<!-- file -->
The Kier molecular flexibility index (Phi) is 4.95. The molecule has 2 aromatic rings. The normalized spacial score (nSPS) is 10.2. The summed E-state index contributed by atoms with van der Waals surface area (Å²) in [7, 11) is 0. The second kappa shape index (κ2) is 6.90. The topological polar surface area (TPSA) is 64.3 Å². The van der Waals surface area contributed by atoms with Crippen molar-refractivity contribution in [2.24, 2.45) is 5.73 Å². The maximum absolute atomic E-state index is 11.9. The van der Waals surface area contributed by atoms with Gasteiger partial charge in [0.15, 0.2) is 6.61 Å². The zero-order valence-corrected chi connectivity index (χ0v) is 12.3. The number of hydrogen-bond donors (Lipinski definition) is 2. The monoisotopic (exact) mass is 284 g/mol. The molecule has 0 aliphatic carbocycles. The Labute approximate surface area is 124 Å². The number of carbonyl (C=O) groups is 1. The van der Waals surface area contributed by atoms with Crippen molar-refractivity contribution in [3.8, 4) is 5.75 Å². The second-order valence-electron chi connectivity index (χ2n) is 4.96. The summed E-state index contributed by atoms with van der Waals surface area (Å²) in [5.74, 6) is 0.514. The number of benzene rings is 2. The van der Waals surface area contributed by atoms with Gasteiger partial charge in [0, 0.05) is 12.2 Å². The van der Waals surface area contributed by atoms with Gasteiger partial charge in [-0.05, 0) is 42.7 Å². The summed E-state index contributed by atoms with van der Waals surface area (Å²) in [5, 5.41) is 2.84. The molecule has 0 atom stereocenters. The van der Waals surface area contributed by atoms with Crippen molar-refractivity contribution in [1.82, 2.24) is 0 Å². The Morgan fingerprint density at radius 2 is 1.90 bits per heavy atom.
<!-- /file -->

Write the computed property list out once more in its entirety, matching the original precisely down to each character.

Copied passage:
The Kier molecular flexibility index (Phi) is 4.95. The molecule has 2 aromatic rings. The normalized spacial score (nSPS) is 10.2. The summed E-state index contributed by atoms with van der Waals surface area (Å²) in [7, 11) is 0. The second kappa shape index (κ2) is 6.90. The topological polar surface area (TPSA) is 64.3 Å². The van der Waals surface area contributed by atoms with Crippen molar-refractivity contribution in [2.24, 2.45) is 5.73 Å². The maximum absolute atomic E-state index is 11.9. The van der Waals surface area contributed by atoms with Gasteiger partial charge in [0.15, 0.2) is 6.61 Å². The zero-order valence-corrected chi connectivity index (χ0v) is 12.3. The number of hydrogen-bond donors (Lipinski definition) is 2. The monoisotopic (exact) mass is 284 g/mol. The molecule has 0 aliphatic carbocycles. The Labute approximate surface area is 124 Å². The number of carbonyl (C=O) groups is 1. The van der Waals surface area contributed by atoms with Crippen molar-refractivity contribution in [3.8, 4) is 5.75 Å². The second-order valence-electron chi connectivity index (χ2n) is 4.96. The summed E-state index contributed by atoms with van der Waals surface area (Å²) in [5.74, 6) is 0.514. The number of benzene rings is 2. The van der Waals surface area contributed by atoms with Gasteiger partial charge in [0, 0.05) is 12.2 Å². The van der Waals surface area contributed by atoms with Gasteiger partial charge in [-0.05, 0) is 42.7 Å². The summed E-state index contributed by atoms with van der Waals surface area (Å²) in [5, 5.41) is 2.84. The molecule has 0 atom stereocenters. The van der Waals surface area contributed by atoms with Crippen molar-refractivity contribution in [1.82, 2.24) is 0 Å². The Morgan fingerprint density at radius 2 is 1.90 bits per heavy atom.